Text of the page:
You got drive.
You’re blogging, and blogging, and blogging. You’re producing good content. But somehow your efforts are not rewarded.
Your enthusiasm for checking your traffic stats is gone. Because the trickle of traffic makes you feel down, lonely, and maybe a little desperate. Are you wasting your time?
Let’s be honest.
Building a blog is hard work. It’s tough. And you need to be business savvy. That’s right. You need to treat your blog as a business. You need to get serious about marketing your blog. Because if you don’t market your blog, it’s going to remain lonely out there.
Let’s have a look at 11 common blog marketing mistakes. Avoid these mistakes, and you’ll gain more traffic, more shares, and more comments. And eventually, you’ll be able to make serious money.
Mistake 1: You’ve jumped straight in
Of course, it’s great to get started.
Get a domain name, a web host, a theme, a topic you love writing about; and you’re ready to go. Right?
I don’t think so. You need to know what your audience likes; what they want to read about, what they’re passionate about.
Before launching Social Triggers, Derek Halpern knew exactly what his audience wanted: fact-based advice on how to grow web traffic. That’s why he combines academic research with blogging tips.
Before you start your blog, research your audience. Read comments on the big blogs your audience is reading. Which topics resonate most? What are readers passionate about? What questions do they ask? What do they struggle with?
Mistake 2: Your audience is too diverse
When you’re writing your blog posts, who do you write for? Are you trying to write for as big a crowd as possible? Are you trying to appeal to as many readers as you can?
Writing to a crowd makes your writing bland; writing to one person makes you engaging and fascinating.
Start by describing your ideal reader. Have you seen how the Word Chef describes her ideal client? You don’t have to publish your ideal reader. But you need to know who you’re writing for.
When you write your next blog post, imagine writing to just one reader: your ideal reader.
Mistake 3: You’ve picked the wrong topic
Do you think you need to avoid the big topics, because they’re too competitive? Think again. If you pick a topic nobody has written about, then most probably hardly anyone is interested in your topic.
The truth is: the big topics are the topics people want to read about. Finance. Personal development. Blogging. Parenting. Marketing. Gadgets.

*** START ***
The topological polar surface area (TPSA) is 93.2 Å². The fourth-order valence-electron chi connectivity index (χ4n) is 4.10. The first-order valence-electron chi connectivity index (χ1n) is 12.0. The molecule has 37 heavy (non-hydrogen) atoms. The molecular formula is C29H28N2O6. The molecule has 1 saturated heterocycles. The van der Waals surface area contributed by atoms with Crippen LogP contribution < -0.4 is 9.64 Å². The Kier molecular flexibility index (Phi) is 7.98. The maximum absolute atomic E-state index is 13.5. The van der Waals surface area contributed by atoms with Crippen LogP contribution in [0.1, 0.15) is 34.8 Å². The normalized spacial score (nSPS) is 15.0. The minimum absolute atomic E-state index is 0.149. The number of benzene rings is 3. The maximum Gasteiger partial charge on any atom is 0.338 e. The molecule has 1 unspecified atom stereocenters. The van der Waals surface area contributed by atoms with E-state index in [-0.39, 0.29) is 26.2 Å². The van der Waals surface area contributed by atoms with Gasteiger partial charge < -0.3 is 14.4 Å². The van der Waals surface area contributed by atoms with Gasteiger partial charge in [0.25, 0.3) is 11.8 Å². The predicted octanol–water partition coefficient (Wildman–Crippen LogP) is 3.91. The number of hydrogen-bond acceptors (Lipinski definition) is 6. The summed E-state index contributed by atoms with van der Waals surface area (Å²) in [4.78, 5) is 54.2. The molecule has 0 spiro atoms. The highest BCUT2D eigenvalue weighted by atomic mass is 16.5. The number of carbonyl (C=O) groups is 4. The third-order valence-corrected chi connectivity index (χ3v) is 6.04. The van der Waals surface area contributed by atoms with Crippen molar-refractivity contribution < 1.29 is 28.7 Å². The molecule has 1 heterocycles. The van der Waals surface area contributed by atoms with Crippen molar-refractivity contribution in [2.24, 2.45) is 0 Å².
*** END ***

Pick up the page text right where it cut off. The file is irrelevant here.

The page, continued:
Yep, those topics are competitive. Hugely competitive. But you can be sure there’s an audience waiting for you. You just have to figure out how you’re going to stand out from the other blogs. And that’s why you need a purple cow.
Mistake 4: You don’t have a purple cow
A purple cow is what makes you different. If you’d see a purple cow, it would draw attention, wouldn’t it? You’d be fascinated by it and you’d remember it, wouldn’t you? That’s why you need a purple cow—a term coined by Seth Godin.
Why would people read you blog rather than a competing blog? A few ideas:
- Your personality appeals to your readers.
- Your passion attracts followers.
- Your writing style is special.
- Your opinion is appreciated.
- Your experience is unique.
You’re not Walmart or Target. You don’t need to appeal to everyone. If you create something truly different, some people may think you’re crazy. But that doesn’t matter. As long as other people love your blogging, that’s absolutely fine. Don’t be afraid to put readers off. Because you’ll build a stronger bond with your core audience.
Apple has raving fans who queue up to trade in their iPhone 4S to an iPhone 5 as soon as it’s launched. But Apple also has its haters, who avoid buying Apple products.
Do you know Johnny B Truant? He’s not everyone’s cup of tea, because he tells it as it is and he swears a lot. But he has hugely passionate fans, too. You see? You don’t need to appeal to everyone. You just have to build your own tribe.
Mistake 5: You don’t know how you want to change the world
You can’t create passionate readers if your message is lame. If you want to fascinate people and create a loyal following, you need a mission. Strong brands are on a mission. Think Nike, Apple, or Harley Davidson. Popular bloggers are on a mission, too.
Leo Babauta at Zenhabits teaches people to live simply, to keep themselves centered and at peace as they make a slow journey to creating good habits and achieving their goals. A clear mission, isn’t it?